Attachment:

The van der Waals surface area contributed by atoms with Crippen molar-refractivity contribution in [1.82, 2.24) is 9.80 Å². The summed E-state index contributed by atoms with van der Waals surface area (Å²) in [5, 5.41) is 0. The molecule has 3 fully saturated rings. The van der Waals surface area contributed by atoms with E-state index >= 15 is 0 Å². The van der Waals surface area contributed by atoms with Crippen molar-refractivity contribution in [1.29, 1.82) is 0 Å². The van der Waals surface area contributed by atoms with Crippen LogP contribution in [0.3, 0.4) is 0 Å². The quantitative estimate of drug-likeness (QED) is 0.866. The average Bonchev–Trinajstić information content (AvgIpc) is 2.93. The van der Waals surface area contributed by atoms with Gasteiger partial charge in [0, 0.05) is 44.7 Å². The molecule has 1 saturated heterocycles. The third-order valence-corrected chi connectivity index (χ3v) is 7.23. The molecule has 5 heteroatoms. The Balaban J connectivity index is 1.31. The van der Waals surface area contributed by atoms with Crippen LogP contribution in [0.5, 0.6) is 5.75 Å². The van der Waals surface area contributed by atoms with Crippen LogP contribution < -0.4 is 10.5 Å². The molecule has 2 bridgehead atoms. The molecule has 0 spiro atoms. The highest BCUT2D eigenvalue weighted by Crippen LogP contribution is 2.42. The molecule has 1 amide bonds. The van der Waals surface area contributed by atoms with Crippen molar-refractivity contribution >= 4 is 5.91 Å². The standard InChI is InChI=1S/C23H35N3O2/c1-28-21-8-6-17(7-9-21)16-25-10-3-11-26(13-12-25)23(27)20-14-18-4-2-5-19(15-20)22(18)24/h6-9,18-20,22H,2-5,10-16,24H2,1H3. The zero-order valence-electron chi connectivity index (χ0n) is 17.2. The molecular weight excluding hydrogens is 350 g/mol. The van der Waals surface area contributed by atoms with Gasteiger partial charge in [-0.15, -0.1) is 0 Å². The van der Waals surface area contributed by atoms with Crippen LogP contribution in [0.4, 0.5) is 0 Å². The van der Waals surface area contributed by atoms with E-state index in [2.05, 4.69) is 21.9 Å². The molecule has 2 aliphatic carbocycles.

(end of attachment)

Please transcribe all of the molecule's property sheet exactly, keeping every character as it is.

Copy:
The van der Waals surface area contributed by atoms with Crippen molar-refractivity contribution in [1.82, 2.24) is 9.80 Å². The summed E-state index contributed by atoms with van der Waals surface area (Å²) in [5, 5.41) is 0. The molecule has 3 fully saturated rings. The van der Waals surface area contributed by atoms with E-state index >= 15 is 0 Å². The van der Waals surface area contributed by atoms with Crippen molar-refractivity contribution in [1.29, 1.82) is 0 Å². The van der Waals surface area contributed by atoms with Crippen LogP contribution in [0.3, 0.4) is 0 Å². The quantitative estimate of drug-likeness (QED) is 0.866. The average Bonchev–Trinajstić information content (AvgIpc) is 2.93. The van der Waals surface area contributed by atoms with Gasteiger partial charge in [0, 0.05) is 44.7 Å². The molecule has 1 saturated heterocycles. The third-order valence-corrected chi connectivity index (χ3v) is 7.23. The molecule has 5 heteroatoms. The Balaban J connectivity index is 1.31. The van der Waals surface area contributed by atoms with Crippen LogP contribution in [0.5, 0.6) is 5.75 Å². The van der Waals surface area contributed by atoms with Crippen LogP contribution < -0.4 is 10.5 Å². The molecule has 2 bridgehead atoms. The molecule has 0 spiro atoms. The highest BCUT2D eigenvalue weighted by Crippen LogP contribution is 2.42. The molecule has 1 amide bonds. The van der Waals surface area contributed by atoms with Crippen molar-refractivity contribution >= 4 is 5.91 Å². The standard InChI is InChI=1S/C23H35N3O2/c1-28-21-8-6-17(7-9-21)16-25-10-3-11-26(13-12-25)23(27)20-14-18-4-2-5-19(15-20)22(18)24/h6-9,18-20,22H,2-5,10-16,24H2,1H3. The zero-order valence-electron chi connectivity index (χ0n) is 17.2. The molecular weight excluding hydrogens is 350 g/mol. The van der Waals surface area contributed by atoms with Gasteiger partial charge in [-0.15, -0.1) is 0 Å². The van der Waals surface area contributed by atoms with Crippen LogP contribution in [0.4, 0.5) is 0 Å². The van der Waals surface area contributed by atoms with E-state index in [2.05, 4.69) is 21.9 Å². The molecule has 2 aliphatic carbocycles.